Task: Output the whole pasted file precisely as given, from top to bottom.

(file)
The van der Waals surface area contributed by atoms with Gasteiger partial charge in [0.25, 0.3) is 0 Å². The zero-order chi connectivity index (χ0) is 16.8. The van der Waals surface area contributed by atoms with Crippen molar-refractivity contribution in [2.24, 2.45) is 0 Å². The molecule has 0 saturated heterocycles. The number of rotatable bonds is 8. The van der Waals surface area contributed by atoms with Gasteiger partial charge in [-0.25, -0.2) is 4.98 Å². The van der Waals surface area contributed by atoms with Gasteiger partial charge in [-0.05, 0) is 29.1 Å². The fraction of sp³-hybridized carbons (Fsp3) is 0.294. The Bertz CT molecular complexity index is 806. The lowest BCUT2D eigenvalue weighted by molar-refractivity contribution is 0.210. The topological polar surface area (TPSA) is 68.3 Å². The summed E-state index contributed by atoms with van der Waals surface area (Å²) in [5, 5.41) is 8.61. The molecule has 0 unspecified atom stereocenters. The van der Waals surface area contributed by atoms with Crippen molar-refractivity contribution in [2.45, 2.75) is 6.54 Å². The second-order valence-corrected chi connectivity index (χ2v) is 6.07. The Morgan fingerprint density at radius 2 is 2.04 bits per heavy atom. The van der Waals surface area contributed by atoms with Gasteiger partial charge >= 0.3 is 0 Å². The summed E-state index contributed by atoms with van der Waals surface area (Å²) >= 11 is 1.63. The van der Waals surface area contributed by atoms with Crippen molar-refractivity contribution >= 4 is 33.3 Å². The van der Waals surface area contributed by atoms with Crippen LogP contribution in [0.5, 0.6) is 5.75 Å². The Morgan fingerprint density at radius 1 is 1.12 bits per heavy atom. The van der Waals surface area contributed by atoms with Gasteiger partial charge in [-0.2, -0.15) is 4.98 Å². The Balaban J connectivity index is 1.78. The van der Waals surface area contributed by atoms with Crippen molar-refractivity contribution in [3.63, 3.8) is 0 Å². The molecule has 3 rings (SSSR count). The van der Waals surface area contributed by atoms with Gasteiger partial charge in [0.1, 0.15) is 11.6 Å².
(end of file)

The van der Waals surface area contributed by atoms with Gasteiger partial charge in [0.25, 0.3) is 0 Å². The zero-order chi connectivity index (χ0) is 16.8. The van der Waals surface area contributed by atoms with Crippen molar-refractivity contribution in [2.24, 2.45) is 0 Å². The molecule has 0 saturated heterocycles. The number of rotatable bonds is 8. The van der Waals surface area contributed by atoms with Gasteiger partial charge in [-0.25, -0.2) is 4.98 Å². The van der Waals surface area contributed by atoms with Gasteiger partial charge in [-0.05, 0) is 29.1 Å². The fraction of sp³-hybridized carbons (Fsp3) is 0.294. The Bertz CT molecular complexity index is 806. The lowest BCUT2D eigenvalue weighted by molar-refractivity contribution is 0.210. The topological polar surface area (TPSA) is 68.3 Å². The summed E-state index contributed by atoms with van der Waals surface area (Å²) in [5, 5.41) is 8.61. The molecule has 0 unspecified atom stereocenters. The van der Waals surface area contributed by atoms with Crippen molar-refractivity contribution in [2.45, 2.75) is 6.54 Å². The second-order valence-corrected chi connectivity index (χ2v) is 6.07. The Morgan fingerprint density at radius 2 is 2.04 bits per heavy atom. The van der Waals surface area contributed by atoms with Gasteiger partial charge >= 0.3 is 0 Å². The summed E-state index contributed by atoms with van der Waals surface area (Å²) >= 11 is 1.63. The van der Waals surface area contributed by atoms with Crippen molar-refractivity contribution >= 4 is 33.3 Å². The van der Waals surface area contributed by atoms with Crippen LogP contribution in [0.5, 0.6) is 5.75 Å². The Morgan fingerprint density at radius 1 is 1.12 bits per heavy atom. The van der Waals surface area contributed by atoms with Gasteiger partial charge in [-0.2, -0.15) is 4.98 Å². The Balaban J connectivity index is 1.78. The van der Waals surface area contributed by atoms with Crippen molar-refractivity contribution in [3.63, 3.8) is 0 Å². The molecule has 3 rings (SSSR count). The van der Waals surface area contributed by atoms with Gasteiger partial charge in [0.1, 0.15) is 11.6 Å².